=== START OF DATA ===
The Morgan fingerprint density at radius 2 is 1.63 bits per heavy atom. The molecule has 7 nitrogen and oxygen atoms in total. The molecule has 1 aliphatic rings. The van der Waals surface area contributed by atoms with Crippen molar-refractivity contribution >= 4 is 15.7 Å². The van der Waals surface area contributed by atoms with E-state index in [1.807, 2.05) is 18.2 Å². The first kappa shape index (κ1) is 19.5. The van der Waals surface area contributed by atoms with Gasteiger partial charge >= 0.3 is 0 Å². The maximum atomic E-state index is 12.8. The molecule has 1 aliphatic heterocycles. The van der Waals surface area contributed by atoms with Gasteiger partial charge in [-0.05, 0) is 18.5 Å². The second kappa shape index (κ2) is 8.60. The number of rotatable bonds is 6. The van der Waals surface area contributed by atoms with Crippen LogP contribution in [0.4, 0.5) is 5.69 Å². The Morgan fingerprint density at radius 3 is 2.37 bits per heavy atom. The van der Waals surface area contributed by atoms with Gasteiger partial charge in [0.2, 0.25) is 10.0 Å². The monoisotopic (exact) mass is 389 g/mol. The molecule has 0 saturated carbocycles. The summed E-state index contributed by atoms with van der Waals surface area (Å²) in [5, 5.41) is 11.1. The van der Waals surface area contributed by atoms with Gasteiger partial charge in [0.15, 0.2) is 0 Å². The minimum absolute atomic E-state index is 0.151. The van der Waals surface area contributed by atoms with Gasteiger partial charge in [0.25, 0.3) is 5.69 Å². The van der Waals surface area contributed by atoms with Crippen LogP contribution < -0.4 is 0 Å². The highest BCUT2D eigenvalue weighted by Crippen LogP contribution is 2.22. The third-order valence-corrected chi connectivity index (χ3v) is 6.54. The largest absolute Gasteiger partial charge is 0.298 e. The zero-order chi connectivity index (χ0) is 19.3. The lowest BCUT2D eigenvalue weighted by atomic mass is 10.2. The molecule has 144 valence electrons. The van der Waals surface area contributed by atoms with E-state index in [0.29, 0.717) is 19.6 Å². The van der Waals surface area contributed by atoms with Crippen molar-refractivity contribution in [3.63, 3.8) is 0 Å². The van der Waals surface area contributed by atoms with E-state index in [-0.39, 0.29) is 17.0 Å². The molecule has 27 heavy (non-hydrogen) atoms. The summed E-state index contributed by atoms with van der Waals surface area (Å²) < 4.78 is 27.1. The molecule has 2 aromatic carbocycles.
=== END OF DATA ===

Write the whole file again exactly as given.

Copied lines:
The Morgan fingerprint density at radius 2 is 1.63 bits per heavy atom. The molecule has 7 nitrogen and oxygen atoms in total. The molecule has 1 aliphatic rings. The van der Waals surface area contributed by atoms with Crippen molar-refractivity contribution >= 4 is 15.7 Å². The van der Waals surface area contributed by atoms with E-state index in [1.807, 2.05) is 18.2 Å². The first kappa shape index (κ1) is 19.5. The van der Waals surface area contributed by atoms with Gasteiger partial charge >= 0.3 is 0 Å². The maximum atomic E-state index is 12.8. The molecule has 1 aliphatic heterocycles. The van der Waals surface area contributed by atoms with Gasteiger partial charge in [-0.05, 0) is 18.5 Å². The second kappa shape index (κ2) is 8.60. The number of rotatable bonds is 6. The van der Waals surface area contributed by atoms with Crippen LogP contribution in [0.4, 0.5) is 5.69 Å². The Morgan fingerprint density at radius 3 is 2.37 bits per heavy atom. The van der Waals surface area contributed by atoms with Gasteiger partial charge in [0.2, 0.25) is 10.0 Å². The monoisotopic (exact) mass is 389 g/mol. The molecule has 0 saturated carbocycles. The summed E-state index contributed by atoms with van der Waals surface area (Å²) in [5, 5.41) is 11.1. The van der Waals surface area contributed by atoms with Gasteiger partial charge in [0.15, 0.2) is 0 Å². The minimum absolute atomic E-state index is 0.151. The van der Waals surface area contributed by atoms with Gasteiger partial charge in [0.25, 0.3) is 5.69 Å². The van der Waals surface area contributed by atoms with Crippen LogP contribution < -0.4 is 0 Å². The highest BCUT2D eigenvalue weighted by Crippen LogP contribution is 2.22. The third-order valence-corrected chi connectivity index (χ3v) is 6.54. The largest absolute Gasteiger partial charge is 0.298 e. The zero-order chi connectivity index (χ0) is 19.3. The lowest BCUT2D eigenvalue weighted by atomic mass is 10.2. The molecule has 144 valence electrons. The van der Waals surface area contributed by atoms with E-state index in [0.29, 0.717) is 19.6 Å². The van der Waals surface area contributed by atoms with Crippen molar-refractivity contribution in [3.63, 3.8) is 0 Å². The van der Waals surface area contributed by atoms with E-state index in [-0.39, 0.29) is 17.0 Å². The molecule has 27 heavy (non-hydrogen) atoms. The summed E-state index contributed by atoms with van der Waals surface area (Å²) < 4.78 is 27.1. The molecule has 2 aromatic carbocycles.